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Four lessons the mountains have taught me

11 June 2013
Vineet Nayar

In today’s MBA obsessed world, success and growth are often considered a result of looking out for opportunities rather than focusing on the inside. Unfortunately very few of us spend time on exploring our inner strengths and unique characteristics, hence over the years what we do sometimes becomes who we are!

A few years back, as I got busy in the massive transformation exercise at HCL Technologies, life had become a whirlpool of work. In those days of 24X7 schedules, thousands of flying hours and endless meetings, I faced the same dilemma – the reflection in the mirror was getting hazier by the day!

Then one day I just decided to put everything on a pause and took off to the mountains on a ten day trek.  There in the lap of nature, humbled by mountains, calmed by silence and encouraged by the rising sun, I looked inside and found “myself” again.

I consider these annual trips to the mountains as my  “me-time” now. They have taught many important lessons that have improved me as an individual and even as a Leader. Since life is about learning from introspections and I believe in counting them collectively not individually, I share these reflections with you here today in hope that maybe in these thoughts you will discover a part of your inner self that may have gone adrift too:

     1.Introspection is a necessity for rejuvenation

Hearing about the trekking expedition a lot of my friends asked where was I headed to. I said, WITHIN. I’m not sure they understood. But the truth is that for me the best part of trekking in the wilderness has been the silence and the time it provides for self-introspection. Knowing ourselves and what we want out of our life, understanding our leadership skills and the effect we want to have on the lives of others, these require us to look inside. The mountains with their silence provide that priceless thinking space which can be used to create a new professional manifesto or  personal ‘bucket lists’ or simply reflecting over the larger purpose of work and life.

Once back in office I have tried to include these “me-time” spaces in my daily schedule too and the introspections continue to help me discover myself.

     2.Sometimes all it takes is will power

When we sat down to plan our first high altitude trek a few years ago, I didn’t think I could do it. I just didn’t think I was physically capable of treading such high altitudes. In fact I almost chickened out at the last hour. And then my friend said the most wonderful thing. He said, “Let your dreams be stronger than your fears”. I summoned my will power in that moment of epiphany and never looked back. Once I got on the trail I realized the hike was going to be even more strenuous than I first thought, but I was there, committed, and eager to try it. So I told myself to just go as far as I could and that would be enough. The more I walked the easier it became. My only goal was to hike as long as I could. I couldn’t fail at this. I could only fail if I didn’t try. Thereafter it mattered little how high the mountain was, it mattered most how high I believed I could and wanted to climb.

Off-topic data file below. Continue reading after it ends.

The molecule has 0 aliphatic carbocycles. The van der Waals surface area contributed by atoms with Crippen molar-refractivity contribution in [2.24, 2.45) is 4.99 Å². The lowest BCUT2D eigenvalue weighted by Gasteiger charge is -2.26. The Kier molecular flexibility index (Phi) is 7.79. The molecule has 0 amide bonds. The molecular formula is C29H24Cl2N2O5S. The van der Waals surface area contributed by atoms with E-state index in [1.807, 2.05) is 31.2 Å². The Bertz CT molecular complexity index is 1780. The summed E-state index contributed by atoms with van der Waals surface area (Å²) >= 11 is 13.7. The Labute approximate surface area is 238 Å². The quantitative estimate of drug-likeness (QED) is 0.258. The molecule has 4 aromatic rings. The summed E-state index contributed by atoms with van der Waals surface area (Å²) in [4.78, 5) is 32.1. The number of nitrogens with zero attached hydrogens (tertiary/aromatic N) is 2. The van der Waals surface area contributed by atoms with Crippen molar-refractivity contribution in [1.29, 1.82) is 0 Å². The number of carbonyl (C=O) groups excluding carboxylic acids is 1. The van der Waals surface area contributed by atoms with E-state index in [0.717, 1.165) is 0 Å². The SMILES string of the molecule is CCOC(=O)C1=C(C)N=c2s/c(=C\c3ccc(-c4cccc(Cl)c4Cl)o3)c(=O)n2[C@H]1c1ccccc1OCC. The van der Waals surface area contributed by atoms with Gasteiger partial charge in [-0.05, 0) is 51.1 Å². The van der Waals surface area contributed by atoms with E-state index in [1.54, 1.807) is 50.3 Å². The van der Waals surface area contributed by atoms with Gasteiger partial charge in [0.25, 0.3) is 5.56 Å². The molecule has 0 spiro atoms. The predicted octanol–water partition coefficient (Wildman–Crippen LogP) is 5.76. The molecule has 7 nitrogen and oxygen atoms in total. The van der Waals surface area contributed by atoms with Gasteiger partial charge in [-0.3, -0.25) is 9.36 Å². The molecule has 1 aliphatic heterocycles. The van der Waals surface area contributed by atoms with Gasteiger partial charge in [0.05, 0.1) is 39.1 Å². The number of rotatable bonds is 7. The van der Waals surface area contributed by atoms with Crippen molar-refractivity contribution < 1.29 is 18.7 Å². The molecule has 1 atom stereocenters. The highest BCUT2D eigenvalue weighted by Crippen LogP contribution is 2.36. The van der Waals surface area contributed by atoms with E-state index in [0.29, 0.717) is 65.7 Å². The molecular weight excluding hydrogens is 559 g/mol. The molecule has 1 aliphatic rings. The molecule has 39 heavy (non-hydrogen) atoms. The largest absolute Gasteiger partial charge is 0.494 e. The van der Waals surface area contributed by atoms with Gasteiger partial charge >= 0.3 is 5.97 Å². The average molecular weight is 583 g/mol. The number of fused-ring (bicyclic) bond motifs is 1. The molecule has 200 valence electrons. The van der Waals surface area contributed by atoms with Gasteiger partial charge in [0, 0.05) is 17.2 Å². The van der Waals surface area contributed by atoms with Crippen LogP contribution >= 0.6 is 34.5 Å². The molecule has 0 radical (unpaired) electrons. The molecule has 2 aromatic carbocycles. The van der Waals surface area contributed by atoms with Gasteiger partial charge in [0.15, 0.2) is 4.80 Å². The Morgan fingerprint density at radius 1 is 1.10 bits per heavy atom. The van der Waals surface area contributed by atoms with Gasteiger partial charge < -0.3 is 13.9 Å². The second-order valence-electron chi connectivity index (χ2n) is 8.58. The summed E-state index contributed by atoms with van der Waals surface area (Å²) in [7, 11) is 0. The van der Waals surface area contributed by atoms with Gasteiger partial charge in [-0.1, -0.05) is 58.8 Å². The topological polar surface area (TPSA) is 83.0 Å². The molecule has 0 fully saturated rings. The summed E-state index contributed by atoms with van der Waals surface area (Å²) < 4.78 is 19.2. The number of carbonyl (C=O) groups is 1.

In hindsight I wonder now how many other things I’m capable of doing that I haven’t tried yet. I wished we could live our work-lives with this conviction too - Just start walking towards our dream, see how far we get, improve our abilities, and keep going.

     3.It’s about the journey, not the destination

When I looked up at the mountains every day at 5am, I analyzed, calculated and concluded how tough the climb that day would be. For the first two days I hated the trek. After that I stopped thinking of the destination and started enjoying the process. Last day was the toughest, an 18 kilometers trek where I just wanted to give up many times, but it turned out to be the best eight hours of my life for a long, long time. I have erred in that approach even at work when goals and milestones have over powered my thinking many times at the cost of enjoying the journey towards them and celebrating small and big successes at every step.

     4.Imperfections are beautiful too

Another very important lesson the mountains taught me was that imperfections are beautiful too! The rough edges of the mountains, the heavy hail storms in the middle of the afternoon, were all elements of nature which were “inconvenient” but added to the beauty of the trek. I am acutely aware now that in my pursuit of perfection at work, I have often failed to recognize that imperfections are also a core part of our identity/team/companies which needs to be preserved and not always changed.

In conclusion

Now, I can’t wait to trek again next year. And it really doesn’t matter to me if I ever reach a summit. To me the summit is my willingness to hike the trail in the first place. As the mountain’s biggest maestro, Edmund Hillary, once said, “It is not the mountain we conquer but ourselves.”